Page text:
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28 Cards in this Set

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decry

(di'-cry')
(v.) to criticize openly


The kind video rental clerk -decried- the policy of charging customers late fees.
abjure

(ab-jur')
(v.) to reject, renounce


To prove his honesty, the president
-abjured- the evil policies of his wicked predecessor.
defile

(di'-file')
(v.) to make unclean, impure



She -defiled- the calm of the religious building by playing her banjo.
abrogate

(ab'ra-gate)
(v.) to abolish, usually by authority


The Bill of Rights assures that the government cannot -abrogate- our right to a free press
adumbrate

(ad'um-brate; a-dum'-brate)
(v.) to sketch out in a vague way

The coach -adumbrated- a game plan, but none of the players knew precisely what to do.
arrogate

(ar'a-gate)
(v.) to take without justification


The king -arrogated- the right to order executions to himself exclusively.
deprecate

(dep'ri-kate')
(v.) to belittle, depreciate


Always overly modest, he -deprecated- his contribution to the local charity.
blandish

(blan'-dish)
(v.) to coax by using flattery; cajole


Rachel’s assistant tried to -blandish- her into accepting the deal.
extol

(ex'-tol)
(v.) to praise highly, revere


Violet -extolled- the virtues of a vegetarian diet to her meat-loving brother.
deride

(di'-ride')
(v.) to laugh at mockingly, scorn


The bullies -derided- the foreign student’s accent.
pontificate


(pon-tiff'-i-cate)
(v.) - to speak in pompous/dogmatic way



He was always -pontificating- on the wisdom and virtue of being a vegetarian.
burnish

(bur'-nish)
(v.) to polish, shine



His mother asked him to -burnish- the silverware before setting the table.)
cajole

(ka-jole')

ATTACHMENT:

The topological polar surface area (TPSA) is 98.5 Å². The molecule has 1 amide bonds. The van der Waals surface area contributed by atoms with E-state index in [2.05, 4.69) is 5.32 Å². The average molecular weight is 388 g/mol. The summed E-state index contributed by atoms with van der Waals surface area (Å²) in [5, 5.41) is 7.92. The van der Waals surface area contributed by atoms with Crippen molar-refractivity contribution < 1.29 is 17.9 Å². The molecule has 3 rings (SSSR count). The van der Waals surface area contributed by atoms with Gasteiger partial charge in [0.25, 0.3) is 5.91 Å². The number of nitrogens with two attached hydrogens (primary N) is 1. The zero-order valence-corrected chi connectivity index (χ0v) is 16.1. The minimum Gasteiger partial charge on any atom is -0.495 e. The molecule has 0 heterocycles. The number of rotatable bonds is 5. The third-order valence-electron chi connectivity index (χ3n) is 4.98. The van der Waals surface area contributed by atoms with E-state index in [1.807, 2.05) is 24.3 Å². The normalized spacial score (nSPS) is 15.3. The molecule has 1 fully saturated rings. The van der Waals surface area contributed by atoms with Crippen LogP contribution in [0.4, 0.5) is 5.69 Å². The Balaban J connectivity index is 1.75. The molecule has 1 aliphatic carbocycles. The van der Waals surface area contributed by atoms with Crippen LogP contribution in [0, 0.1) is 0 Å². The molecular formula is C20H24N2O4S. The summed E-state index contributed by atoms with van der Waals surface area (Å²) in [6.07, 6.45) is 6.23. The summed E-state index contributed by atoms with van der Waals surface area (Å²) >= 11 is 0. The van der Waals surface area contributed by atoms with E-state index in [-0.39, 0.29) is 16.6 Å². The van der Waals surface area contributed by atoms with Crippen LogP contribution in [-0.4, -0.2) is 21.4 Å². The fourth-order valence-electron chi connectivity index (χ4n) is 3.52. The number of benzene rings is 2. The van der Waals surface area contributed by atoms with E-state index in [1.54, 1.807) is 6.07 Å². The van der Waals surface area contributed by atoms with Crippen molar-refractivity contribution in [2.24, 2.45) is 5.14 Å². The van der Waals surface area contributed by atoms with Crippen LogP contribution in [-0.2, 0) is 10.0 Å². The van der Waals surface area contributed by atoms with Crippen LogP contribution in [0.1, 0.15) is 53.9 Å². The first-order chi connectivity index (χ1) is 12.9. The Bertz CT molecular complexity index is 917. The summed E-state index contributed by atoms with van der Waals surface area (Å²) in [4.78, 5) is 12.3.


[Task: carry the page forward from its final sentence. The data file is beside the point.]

(v.) to urge, coax


Fred’s buddies -cajoled- him into attending the bachelor party.
desecrate

(desi'-crate')
(v.) to violate the sacredness of a thing or place

They feared that the construction of a golf course would -desecrate- the preserved wilderness.
dissemble

(dis-sem'-ble)
(v.) to conceal, fake; make a false showing, feign

Not wanting to appear heartlessly greedy, she -dissembled- and hid her intention to sell her ailing father’s stamp collection.
dither

(dith'-ur)
(v.) to be "nervously" indecisive

Not wanting to offend either friend, he -dithered- about which of the two birthday parties he should attend.
eschew

(es-chew')
(v.) to shun, avoid



George hates the color green so much that he -eschews- all green food.
evince

(ee-vince')
(v.) to show clearly, reveal


Christopher’s hand-wringing and nail-biting -evince- how nervous he is about the upcoming English test.
enervate

(en'er-vate')
(v.) to weaken, exhaust

Writing these sentences -enervates- me so much that I will have to take a nap after I finish.
exculpate

(ek'skol-pate; ek-shul'-pate)
(v.) to free from guilt or blame, exonerate

My discovery of the ring behind the dresser -exculpated- me from the charge of having stolen it.
expiate

(ek'spee'-ate)
(v.) to make amends for, atone


To -expiate- my selfishness, I gave all my profits to charity.
expunge

(ik-sponge')
(v.) to obliterate, eradicate

Fearful of an IRS investigation, Paul tried to -expunge- all incriminating evidence from his tax files.
squander

(squan' der)
(v.) 1-to spend extravagantly or foolishly;2-to cause to disperse; 3-to lose an advantage

By -squandering- his fortune in his youth he also -squandered- any chance for a comfortable rertirement.
declaim

(di'-claim')
(v.) to speak in a dramatic pompous way


-Declaiming- that you are not coming home if we do not raise your allowance still won't make us do so.
hector

(heck'-ter)
(v.) To intimidate or dominate in a blustering or bullying way; browbeat

The new teacher was -hectoring- the students in such an annoying manner that the parents went to the principle.
skulk


(skul'K)
(v.) to move about in a stealthy or sinister manner; to slink
(n.) = a group of foxes

-Skulking- a full day through the forest, he finally caught up with the wounded deer.
muster


(mus'-ter)
(v.) to summon, collect, or gather together

[(n.) = a group of peacocks; or the collection of mustered people]

The troops -mustered- every morning.
equivocate
(eh-quiv'-a-cate')
(v.) To use evasive or deliberately vague language; to stray from full truthfulness or sincerity

Stop equivocating and give us a yes or no answer, now!